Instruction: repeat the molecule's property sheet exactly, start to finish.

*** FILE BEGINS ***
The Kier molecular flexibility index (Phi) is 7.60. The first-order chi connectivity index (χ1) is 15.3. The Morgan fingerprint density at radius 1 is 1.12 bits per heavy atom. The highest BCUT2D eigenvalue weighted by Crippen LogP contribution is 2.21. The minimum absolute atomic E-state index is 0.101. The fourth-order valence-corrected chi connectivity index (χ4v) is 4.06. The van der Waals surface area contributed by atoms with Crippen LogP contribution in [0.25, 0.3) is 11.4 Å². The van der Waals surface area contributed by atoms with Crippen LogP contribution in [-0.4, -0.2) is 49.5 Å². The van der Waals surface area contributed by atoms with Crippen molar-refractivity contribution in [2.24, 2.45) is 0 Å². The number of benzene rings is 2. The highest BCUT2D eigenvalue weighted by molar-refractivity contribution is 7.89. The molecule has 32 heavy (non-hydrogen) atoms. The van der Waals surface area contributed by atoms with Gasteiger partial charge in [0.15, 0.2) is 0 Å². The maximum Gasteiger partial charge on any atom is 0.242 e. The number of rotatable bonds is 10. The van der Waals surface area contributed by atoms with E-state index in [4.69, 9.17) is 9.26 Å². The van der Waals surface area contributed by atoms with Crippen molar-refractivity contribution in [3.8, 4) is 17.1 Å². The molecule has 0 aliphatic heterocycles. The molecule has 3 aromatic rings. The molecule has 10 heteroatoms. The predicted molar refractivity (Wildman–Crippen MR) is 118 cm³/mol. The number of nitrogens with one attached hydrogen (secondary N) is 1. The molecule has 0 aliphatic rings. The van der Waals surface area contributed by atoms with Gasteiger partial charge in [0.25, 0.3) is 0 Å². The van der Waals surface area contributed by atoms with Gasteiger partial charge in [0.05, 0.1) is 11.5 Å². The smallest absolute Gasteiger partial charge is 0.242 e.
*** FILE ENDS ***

The Kier molecular flexibility index (Phi) is 7.60. The first-order chi connectivity index (χ1) is 15.3. The Morgan fingerprint density at radius 1 is 1.12 bits per heavy atom. The highest BCUT2D eigenvalue weighted by Crippen LogP contribution is 2.21. The minimum absolute atomic E-state index is 0.101. The fourth-order valence-corrected chi connectivity index (χ4v) is 4.06. The van der Waals surface area contributed by atoms with Crippen LogP contribution in [0.25, 0.3) is 11.4 Å². The van der Waals surface area contributed by atoms with Crippen LogP contribution in [-0.4, -0.2) is 49.5 Å². The van der Waals surface area contributed by atoms with Crippen molar-refractivity contribution in [2.24, 2.45) is 0 Å². The number of benzene rings is 2. The highest BCUT2D eigenvalue weighted by molar-refractivity contribution is 7.89. The molecule has 32 heavy (non-hydrogen) atoms. The van der Waals surface area contributed by atoms with Gasteiger partial charge in [0.15, 0.2) is 0 Å². The maximum Gasteiger partial charge on any atom is 0.242 e. The number of rotatable bonds is 10. The van der Waals surface area contributed by atoms with E-state index in [4.69, 9.17) is 9.26 Å². The van der Waals surface area contributed by atoms with Crippen molar-refractivity contribution in [3.8, 4) is 17.1 Å². The molecule has 0 aliphatic heterocycles. The molecule has 3 aromatic rings. The molecule has 10 heteroatoms. The predicted molar refractivity (Wildman–Crippen MR) is 118 cm³/mol. The number of nitrogens with one attached hydrogen (secondary N) is 1. The molecule has 0 aliphatic rings. The van der Waals surface area contributed by atoms with Gasteiger partial charge in [0.25, 0.3) is 0 Å². The van der Waals surface area contributed by atoms with Gasteiger partial charge in [0.05, 0.1) is 11.5 Å². The smallest absolute Gasteiger partial charge is 0.242 e.